It is clear that a cafeteria diet initially encourages snacking on energy rich foods which are eaten to excess. Why do cafeteria diets encourage snacking? One explanation for this may be that the foods selected as snacks by the cafeteria group at 5 weeks were less likely to lead to satiety than chow. The high fat content of the cafeteria foods in particular would have contributed to this lack of satiation. For example, high fat diets often result in lower postprandial suppression of ghrelin, which acts as a potent hunger signal, relative to carbohydrates and protein , . Variety in the cafeteria diet must also be considered. The range of foods available would have reduced the effect of sensory-specific satiety, thereby increasing intake , . Specifically, rats offered the cafeteria diet may switch between foods, maintaining palatability and increasing the likelihood of consecutive bouts without rest/sleep, that is, of consecutive snacks. In contrast, rats fed chow may have terminated eating and rested/slept once sensory-specific satiety occurred. Any such effect of variety, however, does not explain why the increase in consecutive snacking seen in cafeteria-fed rats at 5 weeks was no longer evident at 10 and 15 weeks. Perhaps the effect was no longer seen because the foods presented had become familiar and/or less hedonically attractive.
In a previous study, Rogers and Blundell  examined feeding patterns in rats exposed to a cafeteria diet. They found that these rats initially ate more meals than chow-fed rats (where a meal was defined retrospectively as at least 1 minute of eating followed by an interval of at least 15 minutes without eating), but that this difference declined across the course of the study. In contrast, rats on the cafeteria diet ate larger meals than chow-fed rats across the entire duration of the study. These findings seemingly stand in contrast to those obtained in the present study where Group Cafeteria ate persistently fewer meals than Group Chow. However, there are two important differences between the present study and that of Rogers and Blundell . First, the cafeteria diet in the earlier study consisted of chow, white bread crumbs and chocolate flakes, whereas the diet used here contained a wider range of foods; a range intended to model the variety provided by the diet in developed countries. Second, the differences between the meal patterns in the two studies likely relate to the differences in how a meal is defined [eating bout of at least one minute followed by the absence of eating for at least 15 minutes versus an eating bout followed by grooming and resting/sleeping].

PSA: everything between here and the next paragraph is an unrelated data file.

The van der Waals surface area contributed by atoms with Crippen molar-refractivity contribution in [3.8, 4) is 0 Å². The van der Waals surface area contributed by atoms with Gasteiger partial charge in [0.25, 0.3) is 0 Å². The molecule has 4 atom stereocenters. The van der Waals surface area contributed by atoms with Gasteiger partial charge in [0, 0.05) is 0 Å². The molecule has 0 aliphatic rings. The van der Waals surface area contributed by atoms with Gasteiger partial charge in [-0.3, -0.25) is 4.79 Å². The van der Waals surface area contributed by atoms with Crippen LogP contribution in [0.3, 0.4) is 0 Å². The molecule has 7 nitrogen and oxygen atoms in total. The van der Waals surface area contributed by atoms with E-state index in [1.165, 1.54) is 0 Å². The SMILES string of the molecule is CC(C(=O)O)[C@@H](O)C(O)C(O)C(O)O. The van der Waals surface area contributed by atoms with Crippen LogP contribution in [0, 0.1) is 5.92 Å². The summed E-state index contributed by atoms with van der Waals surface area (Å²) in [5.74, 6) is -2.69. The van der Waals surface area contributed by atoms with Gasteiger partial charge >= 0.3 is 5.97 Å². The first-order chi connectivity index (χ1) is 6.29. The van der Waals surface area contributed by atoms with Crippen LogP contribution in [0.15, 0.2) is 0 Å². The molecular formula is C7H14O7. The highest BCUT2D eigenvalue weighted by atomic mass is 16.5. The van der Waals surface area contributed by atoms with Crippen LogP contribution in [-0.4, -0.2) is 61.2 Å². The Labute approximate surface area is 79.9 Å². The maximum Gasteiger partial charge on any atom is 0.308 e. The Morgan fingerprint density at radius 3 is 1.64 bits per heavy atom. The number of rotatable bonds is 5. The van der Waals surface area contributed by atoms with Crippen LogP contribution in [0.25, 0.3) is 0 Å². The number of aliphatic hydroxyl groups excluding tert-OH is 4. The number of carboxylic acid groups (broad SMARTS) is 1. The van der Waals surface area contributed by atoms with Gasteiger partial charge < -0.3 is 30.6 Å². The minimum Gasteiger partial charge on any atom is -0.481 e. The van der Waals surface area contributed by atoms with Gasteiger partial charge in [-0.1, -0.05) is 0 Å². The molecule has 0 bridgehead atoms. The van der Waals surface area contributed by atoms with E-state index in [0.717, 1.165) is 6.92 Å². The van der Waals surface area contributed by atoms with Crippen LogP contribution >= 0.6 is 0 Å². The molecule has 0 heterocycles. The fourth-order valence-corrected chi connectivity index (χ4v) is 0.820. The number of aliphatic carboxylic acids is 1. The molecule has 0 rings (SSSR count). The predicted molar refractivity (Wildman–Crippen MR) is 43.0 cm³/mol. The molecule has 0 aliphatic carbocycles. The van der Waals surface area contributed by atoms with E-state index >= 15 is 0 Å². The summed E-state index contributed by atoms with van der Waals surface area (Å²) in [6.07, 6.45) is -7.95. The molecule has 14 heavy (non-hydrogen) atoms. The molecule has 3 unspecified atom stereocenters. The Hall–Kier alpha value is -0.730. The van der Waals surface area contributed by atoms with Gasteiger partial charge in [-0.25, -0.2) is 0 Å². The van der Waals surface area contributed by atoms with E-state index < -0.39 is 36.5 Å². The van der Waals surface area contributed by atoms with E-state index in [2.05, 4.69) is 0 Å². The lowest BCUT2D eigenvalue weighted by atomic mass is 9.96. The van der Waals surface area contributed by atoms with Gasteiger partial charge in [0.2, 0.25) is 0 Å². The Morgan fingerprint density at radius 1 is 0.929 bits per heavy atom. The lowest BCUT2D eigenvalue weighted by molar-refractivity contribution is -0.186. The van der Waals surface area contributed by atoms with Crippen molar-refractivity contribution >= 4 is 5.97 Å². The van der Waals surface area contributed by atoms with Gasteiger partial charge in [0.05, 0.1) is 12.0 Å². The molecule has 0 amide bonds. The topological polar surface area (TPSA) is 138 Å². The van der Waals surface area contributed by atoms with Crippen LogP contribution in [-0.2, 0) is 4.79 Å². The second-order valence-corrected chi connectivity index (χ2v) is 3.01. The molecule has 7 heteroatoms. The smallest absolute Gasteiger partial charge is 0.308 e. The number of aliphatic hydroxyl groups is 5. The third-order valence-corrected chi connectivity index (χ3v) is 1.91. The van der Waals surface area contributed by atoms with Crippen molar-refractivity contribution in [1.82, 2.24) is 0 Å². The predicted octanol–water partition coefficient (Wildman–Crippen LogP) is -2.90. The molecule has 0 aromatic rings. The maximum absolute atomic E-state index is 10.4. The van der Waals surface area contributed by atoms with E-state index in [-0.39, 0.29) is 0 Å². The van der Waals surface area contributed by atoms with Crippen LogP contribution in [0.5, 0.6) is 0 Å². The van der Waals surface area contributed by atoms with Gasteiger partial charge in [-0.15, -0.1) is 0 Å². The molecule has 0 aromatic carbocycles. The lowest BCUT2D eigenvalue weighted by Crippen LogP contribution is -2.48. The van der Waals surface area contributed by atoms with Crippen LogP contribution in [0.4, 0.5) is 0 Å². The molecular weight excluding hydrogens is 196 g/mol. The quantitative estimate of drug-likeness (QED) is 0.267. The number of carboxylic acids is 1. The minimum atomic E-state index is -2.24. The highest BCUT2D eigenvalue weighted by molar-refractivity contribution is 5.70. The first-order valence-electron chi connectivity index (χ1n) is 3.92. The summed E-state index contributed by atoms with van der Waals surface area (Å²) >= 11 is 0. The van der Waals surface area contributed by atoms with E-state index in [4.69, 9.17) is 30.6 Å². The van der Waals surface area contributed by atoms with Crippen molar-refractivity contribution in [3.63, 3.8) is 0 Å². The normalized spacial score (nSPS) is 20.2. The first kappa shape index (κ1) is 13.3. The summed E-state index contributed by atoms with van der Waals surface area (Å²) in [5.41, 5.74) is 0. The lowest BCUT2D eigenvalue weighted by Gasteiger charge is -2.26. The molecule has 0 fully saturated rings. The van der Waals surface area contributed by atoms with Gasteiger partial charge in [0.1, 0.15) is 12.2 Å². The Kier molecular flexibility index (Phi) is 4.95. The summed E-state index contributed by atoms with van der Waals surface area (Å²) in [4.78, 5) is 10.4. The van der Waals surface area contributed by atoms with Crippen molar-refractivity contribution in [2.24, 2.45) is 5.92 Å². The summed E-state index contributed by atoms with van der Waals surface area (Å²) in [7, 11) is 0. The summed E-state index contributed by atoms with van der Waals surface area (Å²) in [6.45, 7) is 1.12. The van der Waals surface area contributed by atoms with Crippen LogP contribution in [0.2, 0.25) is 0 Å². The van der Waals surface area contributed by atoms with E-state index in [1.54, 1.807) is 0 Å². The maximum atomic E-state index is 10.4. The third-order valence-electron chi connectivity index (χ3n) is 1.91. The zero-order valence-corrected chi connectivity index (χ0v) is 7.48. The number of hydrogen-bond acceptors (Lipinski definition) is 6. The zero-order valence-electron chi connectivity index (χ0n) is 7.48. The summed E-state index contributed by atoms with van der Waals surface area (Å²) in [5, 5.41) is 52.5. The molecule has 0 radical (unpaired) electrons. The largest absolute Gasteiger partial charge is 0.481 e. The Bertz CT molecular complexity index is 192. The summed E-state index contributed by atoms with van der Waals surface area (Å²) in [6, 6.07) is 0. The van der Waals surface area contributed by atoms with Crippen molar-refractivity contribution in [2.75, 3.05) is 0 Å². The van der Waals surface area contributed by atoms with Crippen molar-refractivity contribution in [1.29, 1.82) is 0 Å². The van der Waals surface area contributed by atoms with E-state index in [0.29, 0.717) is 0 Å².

Several aspects of the present findings are mirrored in people where obesity has been associated with both increased snacking ,  and increased portion sizes , . Both of these factors accompanied the development of obesity in the present study in a manner that depended on experience with the diet: frequent snacking resulting in more total bouts was evident early in the diet, and by inference, larger portion sizes were consumed later in the diet. Early and frequent snacking may be especially critical to the development of obesity. Excess energy, and therefore, weight gain may reflect a failure to compensate for the calories obtained through snacking across initial exposure to an energy rich diet, and consumption of larger portions across later exposure to that diet. There is evidence that both of these factors contribute to weight gain and obesity in people , , , , .
The early increase in snacking and persistent reduction in meals observed here is characteristic of eating patterns in adolescents (prior to obesity). Adolescents tend to snack throughout the day, skip meals , and snack on energy-rich foods including fast foods . Snacking in young adults has increased concurrently with the rise in obesity , supporting the link between the modern diet and changes in eating patterns. Thus early adulthood may represent a sensitive period in which eating patterns that promote weight gain are established.
The present experiment is the first to record the eating patterns of rats free to consume the energy rich foods eaten by people, and to use the behavioral satiety sequence as a way of classifying an eating bout as a meal or snack. The results are significant in two respects. First, they have important implications for dieting. Current weight loss treatments are only marginally effective in the long-term. Knowledge regarding eating patterns associated with excessive intake may assist in weight loss treatment programs, as well as in detecting individuals at risk for obesity. Second, increased snacking early in the diet period was related to greater terminal body weights in those consuming the cafeteria diet. This suggests that early and frequent consumption of palatable foods may interfere with satiety signals, and thus induce eating patterns that promote overconsumption throughout adulthood.
Conceived and designed the experiments: MJM RFW SIM. Performed the experiments: SIM. Analyzed the data: SIM NH. Wrote the paper: SIM MJM RFW NH.
- 1. Rozin P (1987) Fallon AE (1987) A perspective on disgust. Psychological Review 94(1): 23–41.
- 2. Rozin P (2001) Food Preference. In J. S. Editors-in-Chief: Neil & B. B. Paul (Eds.), International Encyclopedia of the Social & Behavioral Sciences (pp. 5719–5722). Oxford: Pergamon.
- 3. Nielsen SJ, Siega-Riz AM (2002) Popkin BM (2002) Trends in Food Locations and Sources among Adolescents and Young Adults. Preventive Medicine 35(2): 107–113.
- 4. Nielsen SJ, Popkin BM (2003) Patterns and trends in food portion sizes, 1977–1998. JAMA: The Journal of the American Medical Association 289(4): 450–453.